This incident, which was instrumental in modernising firefighters’ breathing apparatus and breathing apparatus procedures, proved how great things can be achieved if society learns from tragedies.
Two firefighters, station officer Jack Fourt-Wells and firefighter Richard Stocking from Clerkenwell fire station, died while fighting a blaze at the Union Cold Storage company at Smithfield Market in Covent Garden. Both firefighters were wearing “proto” oxygen breathing apparatus. According to newspaper reports at the time, the pair were among the first to enter the dense smoke, never to be seen alive again.
The incident highlighted the concerns which firefighters had been raising for some time about the equipment they were using and particularly about the safety procedures surrounding the use of breathing apparatus (BA). The inquest found that no record was available of the time at which the two firefighters went missing nor any record of the time at which search procedures started. The Control Unit, which did carry out such recording, did not attend the early stages of incidents so crews arriving first (as at Smithfield) had lower levels of protection than those arriving later.
The consequence was that the fire service altered its policy on breathing apparatus. In the longer term this included replacing the “proto” oxygen sets with compressed-air as used today. The FBU immediately demanded improvements to BA Control procedures and to equipment. John Horner wrote to the Home Office to demand an emergency meeting of the Central Fire Brigades Advisory Council (CFBAC).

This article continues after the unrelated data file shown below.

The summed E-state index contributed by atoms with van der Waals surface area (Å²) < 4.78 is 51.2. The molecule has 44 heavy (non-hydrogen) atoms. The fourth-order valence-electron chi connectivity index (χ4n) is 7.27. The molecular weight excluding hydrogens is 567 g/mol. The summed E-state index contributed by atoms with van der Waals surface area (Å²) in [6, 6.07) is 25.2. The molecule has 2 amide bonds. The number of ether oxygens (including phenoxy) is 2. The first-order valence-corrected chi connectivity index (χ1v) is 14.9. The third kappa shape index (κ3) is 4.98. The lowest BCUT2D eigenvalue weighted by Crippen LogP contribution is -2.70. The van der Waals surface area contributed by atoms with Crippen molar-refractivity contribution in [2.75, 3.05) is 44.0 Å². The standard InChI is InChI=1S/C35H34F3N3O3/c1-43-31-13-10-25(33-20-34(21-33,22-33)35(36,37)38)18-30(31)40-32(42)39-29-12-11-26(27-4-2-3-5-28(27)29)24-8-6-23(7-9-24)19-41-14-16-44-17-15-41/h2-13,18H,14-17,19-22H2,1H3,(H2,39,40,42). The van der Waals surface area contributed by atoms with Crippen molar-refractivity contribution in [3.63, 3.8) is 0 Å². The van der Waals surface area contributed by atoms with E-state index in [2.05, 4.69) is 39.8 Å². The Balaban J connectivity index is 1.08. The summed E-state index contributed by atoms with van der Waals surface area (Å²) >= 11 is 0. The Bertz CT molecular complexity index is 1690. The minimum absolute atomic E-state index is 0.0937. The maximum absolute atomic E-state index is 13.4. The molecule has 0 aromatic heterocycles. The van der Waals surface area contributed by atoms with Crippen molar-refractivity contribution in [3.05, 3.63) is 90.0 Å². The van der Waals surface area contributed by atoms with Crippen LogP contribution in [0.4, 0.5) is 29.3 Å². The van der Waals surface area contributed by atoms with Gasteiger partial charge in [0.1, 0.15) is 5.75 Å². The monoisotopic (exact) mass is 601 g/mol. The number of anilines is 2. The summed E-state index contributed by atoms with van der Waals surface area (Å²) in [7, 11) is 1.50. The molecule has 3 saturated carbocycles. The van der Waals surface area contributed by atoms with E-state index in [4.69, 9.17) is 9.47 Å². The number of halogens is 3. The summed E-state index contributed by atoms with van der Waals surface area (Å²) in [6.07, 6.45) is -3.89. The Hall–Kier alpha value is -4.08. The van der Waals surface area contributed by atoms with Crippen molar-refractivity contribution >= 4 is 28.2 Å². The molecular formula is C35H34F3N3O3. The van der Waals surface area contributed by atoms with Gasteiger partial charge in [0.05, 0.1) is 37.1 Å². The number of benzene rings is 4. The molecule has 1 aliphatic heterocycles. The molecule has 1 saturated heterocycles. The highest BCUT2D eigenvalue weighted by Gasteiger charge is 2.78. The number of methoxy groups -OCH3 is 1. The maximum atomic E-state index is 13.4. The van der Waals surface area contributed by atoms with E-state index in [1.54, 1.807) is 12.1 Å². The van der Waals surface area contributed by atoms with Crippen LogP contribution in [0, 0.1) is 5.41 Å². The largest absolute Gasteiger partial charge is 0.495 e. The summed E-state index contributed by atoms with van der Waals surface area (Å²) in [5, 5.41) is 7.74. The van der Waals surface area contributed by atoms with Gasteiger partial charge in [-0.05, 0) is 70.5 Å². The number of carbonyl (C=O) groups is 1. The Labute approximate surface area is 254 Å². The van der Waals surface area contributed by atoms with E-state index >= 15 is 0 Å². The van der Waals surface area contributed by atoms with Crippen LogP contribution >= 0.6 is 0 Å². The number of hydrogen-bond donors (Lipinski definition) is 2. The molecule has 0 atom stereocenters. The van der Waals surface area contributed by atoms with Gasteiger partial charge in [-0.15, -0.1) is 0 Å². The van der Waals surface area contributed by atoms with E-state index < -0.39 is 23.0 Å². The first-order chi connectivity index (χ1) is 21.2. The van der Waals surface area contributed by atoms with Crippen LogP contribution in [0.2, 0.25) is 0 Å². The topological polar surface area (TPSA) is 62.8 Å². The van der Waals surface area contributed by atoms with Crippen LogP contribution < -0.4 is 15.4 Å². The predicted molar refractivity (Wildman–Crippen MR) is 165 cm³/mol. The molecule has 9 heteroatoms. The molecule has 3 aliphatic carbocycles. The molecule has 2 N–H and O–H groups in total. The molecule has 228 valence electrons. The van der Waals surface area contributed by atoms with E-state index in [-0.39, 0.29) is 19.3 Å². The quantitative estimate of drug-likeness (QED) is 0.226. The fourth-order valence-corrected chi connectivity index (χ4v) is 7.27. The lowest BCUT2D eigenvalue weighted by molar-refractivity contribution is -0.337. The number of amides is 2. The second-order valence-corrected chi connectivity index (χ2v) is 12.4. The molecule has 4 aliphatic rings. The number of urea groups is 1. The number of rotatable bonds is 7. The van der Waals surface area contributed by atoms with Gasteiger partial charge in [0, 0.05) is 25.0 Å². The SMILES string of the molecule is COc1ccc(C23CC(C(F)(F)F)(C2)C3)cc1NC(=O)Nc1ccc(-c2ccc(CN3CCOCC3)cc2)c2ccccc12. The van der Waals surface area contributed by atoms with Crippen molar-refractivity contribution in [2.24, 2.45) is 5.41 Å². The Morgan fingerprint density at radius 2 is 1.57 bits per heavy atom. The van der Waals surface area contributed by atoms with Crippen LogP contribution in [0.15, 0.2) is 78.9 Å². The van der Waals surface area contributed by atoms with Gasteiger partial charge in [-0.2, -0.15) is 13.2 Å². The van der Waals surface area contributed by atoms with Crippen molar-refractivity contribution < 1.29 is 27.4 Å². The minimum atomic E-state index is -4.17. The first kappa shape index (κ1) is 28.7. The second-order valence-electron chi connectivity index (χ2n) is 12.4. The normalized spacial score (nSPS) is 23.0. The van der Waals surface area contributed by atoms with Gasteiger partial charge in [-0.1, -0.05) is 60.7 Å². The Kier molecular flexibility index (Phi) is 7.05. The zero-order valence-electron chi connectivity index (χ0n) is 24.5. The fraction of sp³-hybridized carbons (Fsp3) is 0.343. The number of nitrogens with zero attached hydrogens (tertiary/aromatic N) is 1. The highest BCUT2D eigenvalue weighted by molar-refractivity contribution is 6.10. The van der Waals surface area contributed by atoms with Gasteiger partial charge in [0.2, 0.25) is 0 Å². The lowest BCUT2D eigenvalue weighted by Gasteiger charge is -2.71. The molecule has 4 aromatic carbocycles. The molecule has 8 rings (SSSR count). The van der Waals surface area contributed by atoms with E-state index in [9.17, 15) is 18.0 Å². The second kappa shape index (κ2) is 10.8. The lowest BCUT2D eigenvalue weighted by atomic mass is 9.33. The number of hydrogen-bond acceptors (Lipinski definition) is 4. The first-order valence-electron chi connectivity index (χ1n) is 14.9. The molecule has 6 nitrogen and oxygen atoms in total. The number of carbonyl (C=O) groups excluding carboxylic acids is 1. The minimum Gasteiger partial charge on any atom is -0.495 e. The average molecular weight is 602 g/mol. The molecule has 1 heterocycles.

This was convened and in a short space of time established an new emergency committee on BA which very quickly recommended improvements. The most significant changes were the introduction of low pressure audible warnings on BA cylinders to alert the wearer if their oxygen (later air) was running low; the introduction of audible devices so that BA wearers could alert colleagues if they became lost or in distress; and, most importantly, improved BA Control procedures to be implemented from the first use of breathing apparatus.
FBU Executive council member Jack Barnes wrote in The Firefighter following the incident: “Surely the time has come when more serious thought and action be taken to safeguard the lives of firemen by reducing to a minimum the risks they are called upon to take in the line of duty for the protection of life and property of the community.
What is hard to understand is that two firemen who went into the job were not missed until it was too late, and were found some time afterwards. It must not happen again.” He called for “a foolproof systematic check on all BA operators in action with a proper margin of safety for checking back”.